Canadian National described the decision as a minor setback. It said it will now resubmit the plan along with the merger agreement it finalized last week.

See also: CP faces long odds trying to top CN’s $29.9-billion offer for U.S. railroad

Gran Tierra Energy Inc. (GTE-T) was lower after announcing it has temporarily reduced oil production at its operations in Columbia due to road blockages in the Putumayo Basin and the Middle Magdalena Valley Basin stemming from ongoing national protests.

“The protests initially did not impact the Colombian operations of Gran Tierra and other energy companies. However, in the last few days, blockades of key roads have started to cause the temporary shut-in of some oil wells and oil fields throughout Colombia and are now affecting almost all energy companies in the country,” it said in a release.

As of Sunday, the Calgary-based company has shut-in production of approximately 5,250 barrels of oil per day, leaving its total current production at approximately 24,350 bopd. Prior to the blockades, it was averaging about 29,600 bopd.

Home Depot Inc. (HD-N) on Tuesday reported a bigger-than-expected 31-per-cent jump in quarterly same-store sales, allaying concerns that the top U.S. home improvement chain would see pandemic-fueled demand easing as vaccinations gather steam.

The company’s stock closed down, adding to a nearly 33-per-cent gain from the last 12 months when sales surged due to stuck-at-home Americans spending more to upgrade their living spaces.

Home Depot also benefited from builders and contractors rushing back to stores to get through a backlog of projects put on pause during the pandemic, as well as consumer confidence in the strength of the U.S. housing market.

The median existing house price surged a record 17.2 per cent in March, while U.S. homebuilding jumped to nearly a 15-year high.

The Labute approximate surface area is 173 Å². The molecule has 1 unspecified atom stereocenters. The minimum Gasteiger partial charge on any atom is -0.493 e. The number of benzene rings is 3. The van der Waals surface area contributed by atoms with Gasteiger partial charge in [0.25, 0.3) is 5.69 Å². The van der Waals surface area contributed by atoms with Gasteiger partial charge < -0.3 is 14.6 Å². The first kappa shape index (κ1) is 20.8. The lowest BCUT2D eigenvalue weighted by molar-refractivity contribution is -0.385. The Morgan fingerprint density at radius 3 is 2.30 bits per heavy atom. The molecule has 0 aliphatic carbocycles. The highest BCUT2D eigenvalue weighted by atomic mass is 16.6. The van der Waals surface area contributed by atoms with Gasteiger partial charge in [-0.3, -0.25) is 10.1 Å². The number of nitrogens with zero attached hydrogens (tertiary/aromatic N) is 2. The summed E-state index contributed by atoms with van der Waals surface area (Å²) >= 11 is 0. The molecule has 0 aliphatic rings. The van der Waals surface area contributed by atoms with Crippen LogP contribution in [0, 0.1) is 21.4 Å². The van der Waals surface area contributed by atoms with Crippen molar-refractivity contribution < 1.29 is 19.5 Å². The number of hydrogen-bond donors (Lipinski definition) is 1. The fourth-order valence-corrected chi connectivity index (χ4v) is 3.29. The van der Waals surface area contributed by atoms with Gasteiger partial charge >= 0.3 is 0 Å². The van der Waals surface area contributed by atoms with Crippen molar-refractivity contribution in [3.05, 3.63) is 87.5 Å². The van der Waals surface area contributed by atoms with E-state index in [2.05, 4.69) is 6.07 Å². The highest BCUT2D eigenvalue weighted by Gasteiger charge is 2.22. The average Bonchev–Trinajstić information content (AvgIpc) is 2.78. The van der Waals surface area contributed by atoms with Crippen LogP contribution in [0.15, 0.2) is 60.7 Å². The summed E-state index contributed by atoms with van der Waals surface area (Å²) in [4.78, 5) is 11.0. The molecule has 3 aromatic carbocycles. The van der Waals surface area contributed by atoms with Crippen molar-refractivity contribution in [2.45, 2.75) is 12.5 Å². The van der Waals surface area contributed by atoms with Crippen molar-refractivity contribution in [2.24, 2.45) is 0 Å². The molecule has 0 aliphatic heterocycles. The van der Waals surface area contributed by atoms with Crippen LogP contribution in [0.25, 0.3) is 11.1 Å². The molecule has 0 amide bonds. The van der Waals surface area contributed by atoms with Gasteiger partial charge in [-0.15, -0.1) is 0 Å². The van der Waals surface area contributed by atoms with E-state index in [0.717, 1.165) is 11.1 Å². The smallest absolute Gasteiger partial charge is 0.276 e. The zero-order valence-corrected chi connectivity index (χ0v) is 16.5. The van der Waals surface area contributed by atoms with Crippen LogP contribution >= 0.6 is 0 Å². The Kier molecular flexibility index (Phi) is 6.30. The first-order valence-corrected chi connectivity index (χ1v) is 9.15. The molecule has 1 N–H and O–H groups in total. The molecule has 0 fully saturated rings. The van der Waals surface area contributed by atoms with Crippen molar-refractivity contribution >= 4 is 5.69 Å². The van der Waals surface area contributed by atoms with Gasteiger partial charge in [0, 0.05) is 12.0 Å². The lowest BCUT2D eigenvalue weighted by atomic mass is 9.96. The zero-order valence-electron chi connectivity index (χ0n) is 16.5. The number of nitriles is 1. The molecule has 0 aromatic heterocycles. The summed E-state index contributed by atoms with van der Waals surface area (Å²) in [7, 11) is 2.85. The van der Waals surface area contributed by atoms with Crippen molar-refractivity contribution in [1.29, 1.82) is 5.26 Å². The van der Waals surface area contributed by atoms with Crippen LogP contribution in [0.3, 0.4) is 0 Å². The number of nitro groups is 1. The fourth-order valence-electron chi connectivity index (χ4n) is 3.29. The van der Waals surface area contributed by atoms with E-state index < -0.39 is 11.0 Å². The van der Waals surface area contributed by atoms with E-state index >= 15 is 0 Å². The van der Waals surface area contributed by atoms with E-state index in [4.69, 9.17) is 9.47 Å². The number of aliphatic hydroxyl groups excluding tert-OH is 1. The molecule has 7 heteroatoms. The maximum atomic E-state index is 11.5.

“Given the heady performance of last quarter it would have been tempting to say that Home Depot had reached its peak. However, as this morning’s numbers show, Home Depot is still climbing,” said Neil Saunders, managing director of GlobalData.

Mr. Saunders said a fresh round of government stimulus was “the icing on the cake” for the quarter, but warned this level of growth is unlikely to repeat in the second quarter as consumer spending turns to other activities such as travel.

Same-store sales growth was expected to slow in the first quarter to 19.9 per cent from 24.5 per cent in the prior three-month period, as more Americans get inoculated, virus restrictions ease and outdoor activities resume.

Overall net sales jumped 32.7 per cent to US$37.50-billion, beating estimates of US$34.96-billion, according to IBES data from Refinitiv.

The company’s net earnings of US$3.86 per share, topping estimates of US$3.08.

Shares of rival Lowe’s Cos Inc. (LOW-N), scheduled to report first-quarter results on Wednesday, were up.

Wells Fargo & Co. (WFC-N) was down on news Berkshire Hathaway Inc. (BRK.B-N, BRK.A-N) has sold nearly all of its holdings, as Warren Buffett abandoned a more than 31-year-old investment that had been among his most successful before the bank was felled by scandals for mistreating customers.

In a regulatory filing on Monday, Berkshire said it owned just US$26.4 -million of shares in the fourth-largest U.S. bank as of March 31, down from around US$32-billion in January 2018.

Berkshire began investing in San Francisco-based Wells Fargo in 1989, and spent at least US$12.7-billion on its shares, building a 10-per-cent stake.

The bank’s reputation was shattered by revelations that employees facing aggressive sales goals opened millions of unwanted accounts, charged unnecessary mortgage fees and forced drivers to buy car insurance they did not need.